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Science denial apparent in many ways.

The Editor,  The Dom Post,  Wellington

30/08/ 2020

Dear Editor:

Incredibly there is still wide conversation and support in NZ (Wellington!) for more roads even though one of the best known facts of public policy globally is that building more roads increases congestion.

But when you look at the longer and deeper cultural/historical period we have come to, where denial of the fundamental change required to address the worst of climate change is rampant, it may not be such a surprise.  This denial illustrates a distrust of science.  In NZ, we also see the health sciences distrusted in conspiracy theory type accusations against the motivations of the government’s approach to Covid-19.  The denial is worse in the USA with accusations of the so-called “deep state” (what does that even mean?).  More subtly, the science of high rise building collapse is still denied in the NIST ‘official’ explanation of how the World Trade Center Building #7 came down on 9/11/01, as revealed in a recent study from The University of Alaska.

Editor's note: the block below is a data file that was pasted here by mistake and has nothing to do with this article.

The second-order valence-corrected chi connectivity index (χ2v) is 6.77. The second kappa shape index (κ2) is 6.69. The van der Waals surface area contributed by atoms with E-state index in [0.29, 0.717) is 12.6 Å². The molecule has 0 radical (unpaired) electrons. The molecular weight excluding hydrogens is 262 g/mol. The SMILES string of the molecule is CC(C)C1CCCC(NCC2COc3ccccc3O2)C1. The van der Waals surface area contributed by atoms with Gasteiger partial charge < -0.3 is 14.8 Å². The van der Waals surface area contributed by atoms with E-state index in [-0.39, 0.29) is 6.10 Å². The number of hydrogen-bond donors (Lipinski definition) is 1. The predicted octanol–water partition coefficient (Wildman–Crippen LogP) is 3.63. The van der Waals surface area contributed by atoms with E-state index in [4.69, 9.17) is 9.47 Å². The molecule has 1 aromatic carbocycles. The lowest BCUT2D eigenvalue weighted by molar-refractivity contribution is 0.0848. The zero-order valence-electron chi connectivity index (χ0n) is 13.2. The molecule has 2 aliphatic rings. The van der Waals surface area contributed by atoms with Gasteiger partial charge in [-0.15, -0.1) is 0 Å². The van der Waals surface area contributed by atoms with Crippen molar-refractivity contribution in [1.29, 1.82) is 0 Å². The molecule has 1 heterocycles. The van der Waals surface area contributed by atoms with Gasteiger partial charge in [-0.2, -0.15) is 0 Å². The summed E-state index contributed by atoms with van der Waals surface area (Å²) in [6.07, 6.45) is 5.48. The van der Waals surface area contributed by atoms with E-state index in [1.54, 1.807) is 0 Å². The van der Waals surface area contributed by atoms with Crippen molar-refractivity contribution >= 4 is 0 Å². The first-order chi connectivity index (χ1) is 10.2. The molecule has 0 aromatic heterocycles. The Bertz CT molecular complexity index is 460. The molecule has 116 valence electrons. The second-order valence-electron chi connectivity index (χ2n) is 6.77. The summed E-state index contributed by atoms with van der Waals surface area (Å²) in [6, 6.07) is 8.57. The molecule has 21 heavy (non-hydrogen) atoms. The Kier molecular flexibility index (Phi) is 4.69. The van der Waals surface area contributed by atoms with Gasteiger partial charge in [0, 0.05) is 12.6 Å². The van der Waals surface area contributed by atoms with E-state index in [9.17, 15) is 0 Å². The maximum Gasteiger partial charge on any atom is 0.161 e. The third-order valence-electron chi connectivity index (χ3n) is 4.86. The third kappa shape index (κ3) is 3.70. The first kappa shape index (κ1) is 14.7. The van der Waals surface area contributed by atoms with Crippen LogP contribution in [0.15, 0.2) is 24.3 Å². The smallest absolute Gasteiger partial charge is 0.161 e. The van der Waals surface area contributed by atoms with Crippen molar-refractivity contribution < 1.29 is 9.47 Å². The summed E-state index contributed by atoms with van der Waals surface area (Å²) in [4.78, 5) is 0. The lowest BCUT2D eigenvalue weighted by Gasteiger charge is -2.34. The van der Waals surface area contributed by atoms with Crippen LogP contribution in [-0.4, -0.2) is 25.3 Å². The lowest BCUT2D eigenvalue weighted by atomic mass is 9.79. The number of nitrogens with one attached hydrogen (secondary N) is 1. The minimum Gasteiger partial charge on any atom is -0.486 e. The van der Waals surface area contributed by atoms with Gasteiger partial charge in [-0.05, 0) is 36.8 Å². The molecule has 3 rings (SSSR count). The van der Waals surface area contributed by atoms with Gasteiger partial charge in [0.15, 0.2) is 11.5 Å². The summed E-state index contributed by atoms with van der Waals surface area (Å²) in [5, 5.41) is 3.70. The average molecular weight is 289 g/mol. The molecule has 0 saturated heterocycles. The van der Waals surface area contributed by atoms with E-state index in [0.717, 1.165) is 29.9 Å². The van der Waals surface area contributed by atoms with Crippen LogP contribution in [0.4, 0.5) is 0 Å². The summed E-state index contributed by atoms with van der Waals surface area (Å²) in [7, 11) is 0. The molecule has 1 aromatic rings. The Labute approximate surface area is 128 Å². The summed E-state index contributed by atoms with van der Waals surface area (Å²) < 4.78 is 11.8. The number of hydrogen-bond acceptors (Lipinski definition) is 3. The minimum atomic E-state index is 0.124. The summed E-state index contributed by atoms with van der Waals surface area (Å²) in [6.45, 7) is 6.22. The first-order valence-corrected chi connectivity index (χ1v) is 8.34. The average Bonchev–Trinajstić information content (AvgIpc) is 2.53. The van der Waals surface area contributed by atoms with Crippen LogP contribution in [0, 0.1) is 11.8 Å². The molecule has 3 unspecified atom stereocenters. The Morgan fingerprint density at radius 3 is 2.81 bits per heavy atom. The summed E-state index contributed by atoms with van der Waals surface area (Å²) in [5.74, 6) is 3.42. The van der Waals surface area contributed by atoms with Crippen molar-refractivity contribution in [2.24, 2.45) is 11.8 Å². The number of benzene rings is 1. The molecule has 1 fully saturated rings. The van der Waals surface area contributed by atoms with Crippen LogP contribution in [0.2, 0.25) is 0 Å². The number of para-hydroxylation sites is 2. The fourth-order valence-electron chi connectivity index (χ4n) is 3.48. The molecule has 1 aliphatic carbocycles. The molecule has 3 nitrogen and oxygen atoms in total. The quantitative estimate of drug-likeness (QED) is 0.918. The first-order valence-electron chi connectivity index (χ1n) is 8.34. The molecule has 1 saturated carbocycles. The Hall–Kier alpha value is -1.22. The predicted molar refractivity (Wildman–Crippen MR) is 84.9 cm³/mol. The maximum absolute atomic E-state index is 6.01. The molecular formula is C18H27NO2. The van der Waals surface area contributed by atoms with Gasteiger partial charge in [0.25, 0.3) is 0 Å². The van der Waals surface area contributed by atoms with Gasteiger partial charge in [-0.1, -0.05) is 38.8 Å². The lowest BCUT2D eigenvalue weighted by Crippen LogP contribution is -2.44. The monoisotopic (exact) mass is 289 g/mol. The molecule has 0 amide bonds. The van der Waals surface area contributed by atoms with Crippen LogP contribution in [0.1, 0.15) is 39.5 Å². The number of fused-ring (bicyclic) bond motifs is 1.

These are all examples of science denial in this Post Truth Era.  We must look deeply into our larger cultural/historical context to understand the times and craft a courageous determination to make the fundamental changes required to address climate change.

Sincerely,

Richard Keller

 

 


Brent Efford’s reality, Mike Williams’ desperation on CBD transport

The Editor,  The Dom Post,  Wellington

18/08/ 2020

Dear Editor:

I appreciate Brent Efford’s knowledge and courage discussing transport in the CBD.  But does he really think Mike Williams was serious in his letter about Lambton Quay and CBD transport? Read the rest of this entry »


Submission to NZTA ‘accessable streets’ proposed changes

18/05/2020
Accessible Streets Regulatory Package – Draft
Ministry of Transport (GPS)

There are two main factor categories which need to be addressed regarding safety of pathways, namely speed of the vector and size of the vector.  Another factor type is the relationship between pathways and streets (motor vehicles). Read the rest of this entry »